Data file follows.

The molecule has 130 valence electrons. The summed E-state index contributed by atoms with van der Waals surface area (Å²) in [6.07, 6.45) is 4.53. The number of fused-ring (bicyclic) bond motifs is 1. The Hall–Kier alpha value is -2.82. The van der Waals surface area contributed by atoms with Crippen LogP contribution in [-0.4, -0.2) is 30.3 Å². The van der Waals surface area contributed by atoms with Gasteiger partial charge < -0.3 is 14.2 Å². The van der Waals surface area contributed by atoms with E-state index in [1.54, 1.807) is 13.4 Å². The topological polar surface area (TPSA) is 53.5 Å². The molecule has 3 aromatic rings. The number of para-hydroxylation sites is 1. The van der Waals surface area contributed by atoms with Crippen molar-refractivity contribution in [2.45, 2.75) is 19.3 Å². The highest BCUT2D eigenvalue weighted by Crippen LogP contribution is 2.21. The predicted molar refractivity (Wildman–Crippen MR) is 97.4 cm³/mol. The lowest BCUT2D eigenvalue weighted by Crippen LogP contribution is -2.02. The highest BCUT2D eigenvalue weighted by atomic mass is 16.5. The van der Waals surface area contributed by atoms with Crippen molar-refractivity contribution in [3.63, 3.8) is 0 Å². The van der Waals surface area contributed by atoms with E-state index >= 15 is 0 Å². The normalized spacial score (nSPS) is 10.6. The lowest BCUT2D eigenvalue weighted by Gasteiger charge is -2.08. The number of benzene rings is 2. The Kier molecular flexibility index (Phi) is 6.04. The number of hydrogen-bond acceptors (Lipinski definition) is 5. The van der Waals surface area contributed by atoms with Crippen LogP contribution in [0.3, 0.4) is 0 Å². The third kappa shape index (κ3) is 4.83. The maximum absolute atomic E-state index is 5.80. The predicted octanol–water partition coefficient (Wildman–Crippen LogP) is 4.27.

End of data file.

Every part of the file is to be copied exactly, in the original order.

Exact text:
The molecule has 130 valence electrons. The summed E-state index contributed by atoms with van der Waals surface area (Å²) in [6.07, 6.45) is 4.53. The number of fused-ring (bicyclic) bond motifs is 1. The Hall–Kier alpha value is -2.82. The van der Waals surface area contributed by atoms with Crippen LogP contribution in [-0.4, -0.2) is 30.3 Å². The van der Waals surface area contributed by atoms with Gasteiger partial charge < -0.3 is 14.2 Å². The van der Waals surface area contributed by atoms with E-state index in [1.54, 1.807) is 13.4 Å². The topological polar surface area (TPSA) is 53.5 Å². The molecule has 3 aromatic rings. The number of para-hydroxylation sites is 1. The van der Waals surface area contributed by atoms with Crippen molar-refractivity contribution in [2.45, 2.75) is 19.3 Å². The highest BCUT2D eigenvalue weighted by Crippen LogP contribution is 2.21. The predicted molar refractivity (Wildman–Crippen MR) is 97.4 cm³/mol. The lowest BCUT2D eigenvalue weighted by Crippen LogP contribution is -2.02. The highest BCUT2D eigenvalue weighted by atomic mass is 16.5. The van der Waals surface area contributed by atoms with Crippen molar-refractivity contribution in [3.63, 3.8) is 0 Å². The van der Waals surface area contributed by atoms with E-state index >= 15 is 0 Å². The normalized spacial score (nSPS) is 10.6. The lowest BCUT2D eigenvalue weighted by Gasteiger charge is -2.08. The number of benzene rings is 2. The Kier molecular flexibility index (Phi) is 6.04. The number of hydrogen-bond acceptors (Lipinski definition) is 5. The van der Waals surface area contributed by atoms with Crippen LogP contribution in [0.3, 0.4) is 0 Å². The third kappa shape index (κ3) is 4.83. The maximum absolute atomic E-state index is 5.80. The predicted octanol–water partition coefficient (Wildman–Crippen LogP) is 4.27.